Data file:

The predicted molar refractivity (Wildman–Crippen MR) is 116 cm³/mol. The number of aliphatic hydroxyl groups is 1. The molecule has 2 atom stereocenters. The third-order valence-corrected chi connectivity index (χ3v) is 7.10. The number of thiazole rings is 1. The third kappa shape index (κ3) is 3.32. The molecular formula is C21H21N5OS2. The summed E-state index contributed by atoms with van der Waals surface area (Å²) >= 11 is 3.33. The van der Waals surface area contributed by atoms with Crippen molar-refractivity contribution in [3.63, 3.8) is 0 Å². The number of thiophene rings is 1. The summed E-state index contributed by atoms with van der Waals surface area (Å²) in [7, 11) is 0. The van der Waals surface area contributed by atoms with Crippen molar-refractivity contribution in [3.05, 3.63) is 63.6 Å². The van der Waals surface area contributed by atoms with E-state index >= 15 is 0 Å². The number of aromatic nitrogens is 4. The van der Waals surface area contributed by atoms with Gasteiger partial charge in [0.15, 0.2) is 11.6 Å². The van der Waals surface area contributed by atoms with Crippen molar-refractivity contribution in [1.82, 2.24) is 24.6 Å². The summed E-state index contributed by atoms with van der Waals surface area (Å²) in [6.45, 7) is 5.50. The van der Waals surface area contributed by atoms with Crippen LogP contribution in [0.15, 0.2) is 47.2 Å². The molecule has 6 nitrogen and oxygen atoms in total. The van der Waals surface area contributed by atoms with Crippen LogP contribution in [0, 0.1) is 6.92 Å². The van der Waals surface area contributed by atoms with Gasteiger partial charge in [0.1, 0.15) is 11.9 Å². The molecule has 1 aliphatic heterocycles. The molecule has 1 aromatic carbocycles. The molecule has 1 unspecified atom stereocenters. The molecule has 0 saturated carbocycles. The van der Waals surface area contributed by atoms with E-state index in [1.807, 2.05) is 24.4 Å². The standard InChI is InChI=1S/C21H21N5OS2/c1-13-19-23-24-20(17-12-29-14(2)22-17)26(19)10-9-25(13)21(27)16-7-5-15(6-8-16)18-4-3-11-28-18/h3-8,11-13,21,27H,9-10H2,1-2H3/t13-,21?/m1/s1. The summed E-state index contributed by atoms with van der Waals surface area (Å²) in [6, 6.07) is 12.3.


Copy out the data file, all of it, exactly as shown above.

The predicted molar refractivity (Wildman–Crippen MR) is 116 cm³/mol. The number of aliphatic hydroxyl groups is 1. The molecule has 2 atom stereocenters. The third-order valence-corrected chi connectivity index (χ3v) is 7.10. The number of thiazole rings is 1. The third kappa shape index (κ3) is 3.32. The molecular formula is C21H21N5OS2. The summed E-state index contributed by atoms with van der Waals surface area (Å²) >= 11 is 3.33. The van der Waals surface area contributed by atoms with Crippen molar-refractivity contribution in [3.63, 3.8) is 0 Å². The number of thiophene rings is 1. The summed E-state index contributed by atoms with van der Waals surface area (Å²) in [7, 11) is 0. The van der Waals surface area contributed by atoms with Crippen molar-refractivity contribution in [3.05, 3.63) is 63.6 Å². The van der Waals surface area contributed by atoms with E-state index >= 15 is 0 Å². The number of aromatic nitrogens is 4. The van der Waals surface area contributed by atoms with Gasteiger partial charge in [0.15, 0.2) is 11.6 Å². The van der Waals surface area contributed by atoms with Crippen molar-refractivity contribution in [1.82, 2.24) is 24.6 Å². The summed E-state index contributed by atoms with van der Waals surface area (Å²) in [6.45, 7) is 5.50. The van der Waals surface area contributed by atoms with Crippen LogP contribution in [0.15, 0.2) is 47.2 Å². The molecule has 6 nitrogen and oxygen atoms in total. The van der Waals surface area contributed by atoms with Crippen LogP contribution in [0, 0.1) is 6.92 Å². The van der Waals surface area contributed by atoms with Gasteiger partial charge in [0.1, 0.15) is 11.9 Å². The molecule has 1 aliphatic heterocycles. The molecule has 1 aromatic carbocycles. The molecule has 1 unspecified atom stereocenters. The molecule has 0 saturated carbocycles. The van der Waals surface area contributed by atoms with E-state index in [1.807, 2.05) is 24.4 Å². The standard InChI is InChI=1S/C21H21N5OS2/c1-13-19-23-24-20(17-12-29-14(2)22-17)26(19)10-9-25(13)21(27)16-7-5-15(6-8-16)18-4-3-11-28-18/h3-8,11-13,21,27H,9-10H2,1-2H3/t13-,21?/m1/s1. The summed E-state index contributed by atoms with van der Waals surface area (Å²) in [6, 6.07) is 12.3.